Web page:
'At the Reformation in the sixteenth century He called on our forefathers to repent--that is, to change their minds--concerning opinions which had been undoubted for more than a thousand years. Why should He not be calling on us at this time likewise? And if any answer, that the Reformation was only a return to the primitive faith of the Apostles--Why should not this shaking of the hearts and minds of men issue in a still further return, in a further correction of errors, a further sweeping away of additions, which are not integral to the Christian creeds, but which were left behind, through natural and necessary human frailty, by our great Reformers? Wise they were,--good and great,--as giants on the earth, while we are but as dwarfs; but, as the hackneyed proverb tells us, the dwarf on the giant's shoulders may see further than the giant himself.'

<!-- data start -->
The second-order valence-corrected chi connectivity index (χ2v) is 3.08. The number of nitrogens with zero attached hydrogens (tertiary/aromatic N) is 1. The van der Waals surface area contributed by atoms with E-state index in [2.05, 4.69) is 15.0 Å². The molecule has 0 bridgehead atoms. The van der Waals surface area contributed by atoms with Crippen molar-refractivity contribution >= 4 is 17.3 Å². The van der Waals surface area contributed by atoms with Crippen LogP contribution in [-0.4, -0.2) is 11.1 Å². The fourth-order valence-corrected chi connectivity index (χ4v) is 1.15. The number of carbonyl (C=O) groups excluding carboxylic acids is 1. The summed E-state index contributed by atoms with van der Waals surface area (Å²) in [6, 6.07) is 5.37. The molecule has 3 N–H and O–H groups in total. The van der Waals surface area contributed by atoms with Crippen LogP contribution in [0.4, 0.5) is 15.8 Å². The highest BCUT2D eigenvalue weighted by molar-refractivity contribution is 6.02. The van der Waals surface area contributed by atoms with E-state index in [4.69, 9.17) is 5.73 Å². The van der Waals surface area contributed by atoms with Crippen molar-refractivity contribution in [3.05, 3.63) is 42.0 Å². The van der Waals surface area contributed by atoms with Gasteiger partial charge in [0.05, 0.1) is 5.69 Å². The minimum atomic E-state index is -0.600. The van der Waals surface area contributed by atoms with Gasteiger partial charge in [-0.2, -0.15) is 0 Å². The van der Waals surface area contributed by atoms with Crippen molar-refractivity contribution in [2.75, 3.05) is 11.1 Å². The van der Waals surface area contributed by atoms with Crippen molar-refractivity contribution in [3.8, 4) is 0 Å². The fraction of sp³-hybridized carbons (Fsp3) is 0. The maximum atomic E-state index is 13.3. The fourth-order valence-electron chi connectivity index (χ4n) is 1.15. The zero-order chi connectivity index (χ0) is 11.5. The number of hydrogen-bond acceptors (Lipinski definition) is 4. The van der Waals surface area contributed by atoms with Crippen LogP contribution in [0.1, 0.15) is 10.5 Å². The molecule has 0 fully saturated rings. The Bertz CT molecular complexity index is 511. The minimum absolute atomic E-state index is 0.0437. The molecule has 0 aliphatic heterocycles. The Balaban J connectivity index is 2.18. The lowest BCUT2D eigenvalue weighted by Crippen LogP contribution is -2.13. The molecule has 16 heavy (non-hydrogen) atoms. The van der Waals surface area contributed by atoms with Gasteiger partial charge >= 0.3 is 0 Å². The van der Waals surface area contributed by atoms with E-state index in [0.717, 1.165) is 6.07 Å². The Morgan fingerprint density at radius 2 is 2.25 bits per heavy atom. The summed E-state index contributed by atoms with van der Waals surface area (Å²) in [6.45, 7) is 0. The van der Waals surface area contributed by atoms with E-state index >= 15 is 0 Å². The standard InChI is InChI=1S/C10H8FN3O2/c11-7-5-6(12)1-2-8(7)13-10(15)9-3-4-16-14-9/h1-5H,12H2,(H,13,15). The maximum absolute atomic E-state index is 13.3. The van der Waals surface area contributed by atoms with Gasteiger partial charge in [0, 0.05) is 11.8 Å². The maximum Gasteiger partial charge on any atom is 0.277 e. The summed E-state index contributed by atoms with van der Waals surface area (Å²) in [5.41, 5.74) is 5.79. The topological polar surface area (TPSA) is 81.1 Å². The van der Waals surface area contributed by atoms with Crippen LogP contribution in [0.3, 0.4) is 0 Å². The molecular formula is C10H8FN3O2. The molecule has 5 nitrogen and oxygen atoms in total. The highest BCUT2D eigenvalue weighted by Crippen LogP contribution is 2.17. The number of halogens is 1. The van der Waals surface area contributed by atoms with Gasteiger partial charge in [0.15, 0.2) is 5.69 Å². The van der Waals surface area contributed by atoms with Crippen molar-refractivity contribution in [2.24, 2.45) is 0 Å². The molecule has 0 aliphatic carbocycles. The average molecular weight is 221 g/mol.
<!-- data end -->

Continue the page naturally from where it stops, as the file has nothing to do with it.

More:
Ah! that men would approach new truth in that spirit; in the spirit of godly fear, which is inspired by the thought that we are in the kingdom of God, and that the King thereof is Christ, both God and man, once crucified for us, now living for us for ever! Ah! that they would thus serve God, waiting, as servants before a lord, for the slightest sign which might intimate his will! Then they would look at new truths with caution; in that truly conservative spirit which is the duty of all Christians, and the especial strength of the Englishman. With caution,--lest in grasping eagerly after what is new, we throw away truth which we have already: but with awe and reverence; for Christ may have sent the new truth; and he who fights against it, may haply be found fighting against God. And so would they indeed obey the Apostolic injunction--Prove all things, hold fast that which is good,--that which is pure, fair, noble, tending to the elevation of men; to the improvement of knowledge, justice, mercy, well-being; to the extermination of ignorance, cruelty, and vice. That, at least, must come from Christ, unless the Pharisees were right when they said that evil spirits could be cast out by Beelzebub, prince of the devils.